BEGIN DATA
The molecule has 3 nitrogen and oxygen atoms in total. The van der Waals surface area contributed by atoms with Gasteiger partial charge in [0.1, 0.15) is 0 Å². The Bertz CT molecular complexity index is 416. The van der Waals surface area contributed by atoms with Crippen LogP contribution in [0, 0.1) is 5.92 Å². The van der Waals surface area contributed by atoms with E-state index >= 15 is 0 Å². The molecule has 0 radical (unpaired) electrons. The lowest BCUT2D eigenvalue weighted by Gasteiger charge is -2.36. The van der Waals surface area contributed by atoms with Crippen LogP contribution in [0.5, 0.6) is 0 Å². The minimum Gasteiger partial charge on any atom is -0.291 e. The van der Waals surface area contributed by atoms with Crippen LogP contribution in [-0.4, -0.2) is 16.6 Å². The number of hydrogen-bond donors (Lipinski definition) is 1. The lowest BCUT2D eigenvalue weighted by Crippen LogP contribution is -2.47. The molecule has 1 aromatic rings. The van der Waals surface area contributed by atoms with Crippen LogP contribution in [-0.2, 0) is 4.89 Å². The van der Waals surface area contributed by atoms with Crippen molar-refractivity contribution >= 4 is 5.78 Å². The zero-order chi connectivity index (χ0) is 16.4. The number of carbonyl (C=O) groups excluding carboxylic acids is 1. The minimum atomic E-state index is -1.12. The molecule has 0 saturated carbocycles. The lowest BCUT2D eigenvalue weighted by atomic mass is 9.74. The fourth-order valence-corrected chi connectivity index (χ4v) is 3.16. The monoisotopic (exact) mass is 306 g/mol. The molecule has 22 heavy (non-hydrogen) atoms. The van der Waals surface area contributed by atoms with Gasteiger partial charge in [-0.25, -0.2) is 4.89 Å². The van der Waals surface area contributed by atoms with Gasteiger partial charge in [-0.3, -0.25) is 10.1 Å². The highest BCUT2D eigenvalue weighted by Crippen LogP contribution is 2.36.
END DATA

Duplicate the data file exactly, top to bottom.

The molecule has 3 nitrogen and oxygen atoms in total. The van der Waals surface area contributed by atoms with Gasteiger partial charge in [0.1, 0.15) is 0 Å². The Bertz CT molecular complexity index is 416. The van der Waals surface area contributed by atoms with Crippen LogP contribution in [0, 0.1) is 5.92 Å². The van der Waals surface area contributed by atoms with E-state index >= 15 is 0 Å². The molecule has 0 radical (unpaired) electrons. The lowest BCUT2D eigenvalue weighted by Gasteiger charge is -2.36. The van der Waals surface area contributed by atoms with Crippen LogP contribution in [0.5, 0.6) is 0 Å². The minimum Gasteiger partial charge on any atom is -0.291 e. The van der Waals surface area contributed by atoms with Crippen LogP contribution in [-0.4, -0.2) is 16.6 Å². The number of hydrogen-bond donors (Lipinski definition) is 1. The lowest BCUT2D eigenvalue weighted by Crippen LogP contribution is -2.47. The molecule has 1 aromatic rings. The van der Waals surface area contributed by atoms with Crippen LogP contribution in [-0.2, 0) is 4.89 Å². The van der Waals surface area contributed by atoms with Crippen molar-refractivity contribution >= 4 is 5.78 Å². The zero-order chi connectivity index (χ0) is 16.4. The number of carbonyl (C=O) groups excluding carboxylic acids is 1. The minimum atomic E-state index is -1.12. The molecule has 0 saturated carbocycles. The lowest BCUT2D eigenvalue weighted by atomic mass is 9.74. The fourth-order valence-corrected chi connectivity index (χ4v) is 3.16. The monoisotopic (exact) mass is 306 g/mol. The molecule has 22 heavy (non-hydrogen) atoms. The van der Waals surface area contributed by atoms with Gasteiger partial charge in [-0.25, -0.2) is 4.89 Å². The van der Waals surface area contributed by atoms with Gasteiger partial charge in [-0.3, -0.25) is 10.1 Å². The highest BCUT2D eigenvalue weighted by Crippen LogP contribution is 2.36.